Play Live Radio
Next Up:
0:00 0:00
Available On Air Stations

Indonesia Wary of Protests over Gas Prices


From NPR News, this is ALL THINGS CONSIDERED. I'm Melissa Block.


And I'm Michele Norris.

Gassing up your car is a real sting these days, but imagine if you went to the station and the price had gone up more than 80 percent overnight. Well, that's what's going to happen tomorrow in Indonesia. The government there is trimming massive fuel subsidies to help balance its budget, increasing the price of gasoline 87 percent. Economists say the measure is crucial, but as NPR's Michael Sullivan reports, it may cause trouble for Indonesia's government.


Indonesians pay less for gas than you do, a whole lot less. In fact, they pay less than just about anybody. Gas here costs about a dollar a gallon, but that cheap gas comes at a steep price for the government. The subsidies it pays to keep prices low will cost the cash-strapped Indonesian government about $14 billion this year alone.

Mr. JOEL HELLMAN (World Bank): The Indonesian government is spending a huge portion of its development budget--what it should be spending on roads, schools, hospitals--on fuel subsidies.

SULLIVAN: Joel Hellman is the World Bank's deputy country director for Indonesia.

Mr. HELLMAN: Eventually, they had come to a point where the fuel subsidies were so high that it was becoming untenable because it was crowding out all the spending it could be doing on the basic infrastructure needs, social needs to help develop the country.

SULLIVAN: Those infrastructure needs include more investment for Indonesia's domestic oil and gas industry. Indonesia is a member of the Organization of Petroleum Exporting Countries, but it is the only OPEC member that is a net importer of oil. Inefficiency, lack of investment and rampant corruption, especially smuggling, have all contributed to the country's declining production and increasing reliance on imports. All of these factors contributed to President Susilo Bambang Yudhoyono's decision to lower subsidies by raising prices.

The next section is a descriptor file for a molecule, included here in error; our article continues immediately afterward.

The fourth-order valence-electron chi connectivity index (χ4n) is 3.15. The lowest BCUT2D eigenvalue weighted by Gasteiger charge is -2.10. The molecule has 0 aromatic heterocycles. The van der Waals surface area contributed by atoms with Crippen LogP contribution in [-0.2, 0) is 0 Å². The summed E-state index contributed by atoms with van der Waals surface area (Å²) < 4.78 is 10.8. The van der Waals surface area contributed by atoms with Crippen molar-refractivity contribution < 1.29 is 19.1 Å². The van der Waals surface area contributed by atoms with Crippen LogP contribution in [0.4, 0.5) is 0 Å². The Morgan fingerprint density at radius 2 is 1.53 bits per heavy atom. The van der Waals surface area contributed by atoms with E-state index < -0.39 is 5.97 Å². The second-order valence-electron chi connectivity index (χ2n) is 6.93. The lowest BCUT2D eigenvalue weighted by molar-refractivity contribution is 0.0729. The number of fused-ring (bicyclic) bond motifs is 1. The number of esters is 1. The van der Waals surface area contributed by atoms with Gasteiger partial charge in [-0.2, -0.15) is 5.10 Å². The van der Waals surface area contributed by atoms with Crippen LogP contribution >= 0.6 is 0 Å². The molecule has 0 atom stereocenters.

And in preparation for those increases, scenes like this one were common today around Jakarta, motorists lining up by the hundreds to fill their tanks for about half of what it's expected to cost tomorrow. This motorcycle taxi driver, Budi Sethiyawan(ph), scowls when asked about the increase.

Mr. BUDI SETHIYAWAN (Motorcycle Taxi Driver): (Foreign language spoken)

SULLIVAN: `I'm not happy with this decision,' Sethiyawan says, `because at the end of the day, it's us poor people who will be the ones who are hurt the most.' His wife May(ph) says prices in the food shops are already increasing in anticipation of higher fuel prices. But she thinks the idea behind the price hike is a good one.

MAY (Sethiyawan's Wife): (Foreign language spoken)

SULLIVAN: `I like it that the government wants to use the money it saves to help create more services for us, more schools for my daughter. But I hope that the money the government saves doesn't disappear,' she says, `before it reaches us.'

(Soundbite of demonstration)

Unidentified Woman: (Foreign language spoken)

SULLIVAN: For the past two days, demonstrators have been on the streets of Jakarta and several other cities, demanding that the price hike be rescinded and that the president's economic team step down.

(Soundbite of demonstration)

Unidentified Man: (Foreign language spoken)

SULLIVAN: In Indonesia, these demonstrations are often raucous, freewheeling affairs, but this one seemed a bit halfhearted and entirely too civil, with police handing out sweets to demonstrators, who responded with thank-yous and smiles. The government is providing the poorest of the poor cash payments of roughly $10 a month for three months to help them cope with increased prices for kerosene, food and other basics. If the protests remain muted and if the compensation scheme works, the World Bank's Joel Hellman the people will benefit in the long run. A billion dollars a month could go a long way, he says.

Mr. HELLMAN: If they use that money wisely and invest that money wisely to sort of build a stronger social sort of safety net and a social foundation for growth, then, you know, within six or 12 months, you'll start to see a real boost as a result of this.

SULLIVAN: But it could be painful getting to that point, despite the muted opposition so far. And some warn there is a precedent for concern. In May 1998, then President Suharto raised fuel prices by roughly 70 percent under pressure from the IMF to cut subsidies. The riots triggered by that decision helped lead to his ouster just a few weeks later. Michael Sullivan, NPR News, Jakarta. Transcript provided by NPR, Copyright NPR.

Michael Sullivan is NPR's Senior Asia Correspondent. He moved to Hanoi to open NPR's Southeast Asia Bureau in 2003. Before that, he spent six years as NPR's South Asia correspondent based in but seldom seen in New Delhi.